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MUSIC

Spanish researchers awarded ‘funny Nobel’ for discovery that babies ‘sing and dance’ in womb

Researchers from Spain were among the 2017 recipients of the Ig Nobel peace prize for discovering that babies sing and dance in the womb when sound is piped in through “a musical tampon”

Spanish researchers awarded 'funny Nobel' for discovery that babies 'sing and dance' in womb
Photo: Instituto Marqués

Awarded on Thursday night at Harvard University in the US, the Ig Nobel is a light-hearted alternative to the famous Nobel prize that recognizes “achievements that first make people laugh, then make them think”, according to the prize’s website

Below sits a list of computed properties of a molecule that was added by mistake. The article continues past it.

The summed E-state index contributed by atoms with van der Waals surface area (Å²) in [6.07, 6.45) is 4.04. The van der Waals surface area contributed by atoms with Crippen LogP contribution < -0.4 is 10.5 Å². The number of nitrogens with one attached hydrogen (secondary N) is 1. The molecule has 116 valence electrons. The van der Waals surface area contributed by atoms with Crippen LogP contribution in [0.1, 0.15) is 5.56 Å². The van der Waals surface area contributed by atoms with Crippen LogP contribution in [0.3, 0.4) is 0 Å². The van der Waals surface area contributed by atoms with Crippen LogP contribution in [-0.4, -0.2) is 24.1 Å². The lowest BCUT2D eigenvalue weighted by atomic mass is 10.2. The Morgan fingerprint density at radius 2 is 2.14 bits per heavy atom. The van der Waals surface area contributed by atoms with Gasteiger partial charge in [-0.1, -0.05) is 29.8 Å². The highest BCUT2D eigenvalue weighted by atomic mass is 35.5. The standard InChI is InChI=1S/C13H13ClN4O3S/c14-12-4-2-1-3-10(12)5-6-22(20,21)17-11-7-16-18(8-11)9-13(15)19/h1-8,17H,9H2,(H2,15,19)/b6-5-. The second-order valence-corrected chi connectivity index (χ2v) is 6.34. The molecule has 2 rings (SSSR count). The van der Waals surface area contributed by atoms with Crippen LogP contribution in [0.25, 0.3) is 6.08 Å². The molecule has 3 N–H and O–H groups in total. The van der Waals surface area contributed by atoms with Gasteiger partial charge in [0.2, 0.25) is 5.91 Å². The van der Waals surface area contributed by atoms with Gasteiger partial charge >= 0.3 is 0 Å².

Marisa López-Teijón, Álex García-Faura, Alberto Prats-Galino, and Luis Pallarés Aniorte, from the Institut Marqués jointly won this year’s Obstetrics prize for showing that a developing human fetus responds more strongly to music that is played electromechanically inside the mother's vagina than to music that is played electromechanically on the mother's belly.

The research proves that unborn babies can hear and respond to music at just 16 weeks,  ten weeks earlier than previously thought, but only if played through the vagina.

The 2015 study provided incredible 3D images that show the foetuses opening their mouths and sticking out their tongues in response to music emitted via the vagina.

“The foetuses responded to the music by moving their mouths and their tongues as if they wanted to speak or sing,” said the Instituto Marqués, which unveiled the results of the tests – announcing its findings back in 2015.